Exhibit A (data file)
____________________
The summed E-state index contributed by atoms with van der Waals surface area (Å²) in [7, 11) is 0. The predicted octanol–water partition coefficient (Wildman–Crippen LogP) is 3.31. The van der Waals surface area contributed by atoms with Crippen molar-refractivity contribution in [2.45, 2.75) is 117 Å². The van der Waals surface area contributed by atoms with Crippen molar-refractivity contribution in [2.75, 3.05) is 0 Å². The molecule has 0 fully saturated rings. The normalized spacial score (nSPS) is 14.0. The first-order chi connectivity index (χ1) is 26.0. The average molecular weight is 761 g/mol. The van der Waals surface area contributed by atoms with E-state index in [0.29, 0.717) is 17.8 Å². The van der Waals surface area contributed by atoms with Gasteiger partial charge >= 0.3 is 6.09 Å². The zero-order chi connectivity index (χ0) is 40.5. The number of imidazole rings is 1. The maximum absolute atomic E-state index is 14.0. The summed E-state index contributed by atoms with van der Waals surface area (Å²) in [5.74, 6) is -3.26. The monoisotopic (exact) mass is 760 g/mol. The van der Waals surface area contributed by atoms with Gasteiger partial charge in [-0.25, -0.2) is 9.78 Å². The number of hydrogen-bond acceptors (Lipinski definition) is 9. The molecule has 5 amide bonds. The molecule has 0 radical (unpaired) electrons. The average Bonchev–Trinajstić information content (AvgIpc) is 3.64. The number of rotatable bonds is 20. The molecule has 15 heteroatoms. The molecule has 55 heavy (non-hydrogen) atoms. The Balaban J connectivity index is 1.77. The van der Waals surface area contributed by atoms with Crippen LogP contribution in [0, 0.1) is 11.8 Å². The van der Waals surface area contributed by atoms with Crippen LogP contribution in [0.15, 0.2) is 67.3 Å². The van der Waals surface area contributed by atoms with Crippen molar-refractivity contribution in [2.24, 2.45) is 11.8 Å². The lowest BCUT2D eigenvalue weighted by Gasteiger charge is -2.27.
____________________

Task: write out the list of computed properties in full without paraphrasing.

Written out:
The summed E-state index contributed by atoms with van der Waals surface area (Å²) in [7, 11) is 0. The predicted octanol–water partition coefficient (Wildman–Crippen LogP) is 3.31. The van der Waals surface area contributed by atoms with Crippen molar-refractivity contribution in [2.45, 2.75) is 117 Å². The van der Waals surface area contributed by atoms with Crippen molar-refractivity contribution in [2.75, 3.05) is 0 Å². The molecule has 0 fully saturated rings. The normalized spacial score (nSPS) is 14.0. The first-order chi connectivity index (χ1) is 26.0. The average molecular weight is 761 g/mol. The van der Waals surface area contributed by atoms with E-state index in [0.29, 0.717) is 17.8 Å². The van der Waals surface area contributed by atoms with Gasteiger partial charge >= 0.3 is 6.09 Å². The zero-order chi connectivity index (χ0) is 40.5. The number of imidazole rings is 1. The maximum absolute atomic E-state index is 14.0. The summed E-state index contributed by atoms with van der Waals surface area (Å²) in [5.74, 6) is -3.26. The monoisotopic (exact) mass is 760 g/mol. The van der Waals surface area contributed by atoms with Gasteiger partial charge in [-0.25, -0.2) is 9.78 Å². The number of hydrogen-bond acceptors (Lipinski definition) is 9. The molecule has 5 amide bonds. The molecule has 0 radical (unpaired) electrons. The average Bonchev–Trinajstić information content (AvgIpc) is 3.64. The number of rotatable bonds is 20. The molecule has 15 heteroatoms. The molecule has 55 heavy (non-hydrogen) atoms. The Balaban J connectivity index is 1.77. The van der Waals surface area contributed by atoms with Crippen LogP contribution in [0, 0.1) is 11.8 Å². The van der Waals surface area contributed by atoms with Crippen LogP contribution in [0.15, 0.2) is 67.3 Å². The van der Waals surface area contributed by atoms with Crippen molar-refractivity contribution in [2.24, 2.45) is 11.8 Å². The lowest BCUT2D eigenvalue weighted by Gasteiger charge is -2.27.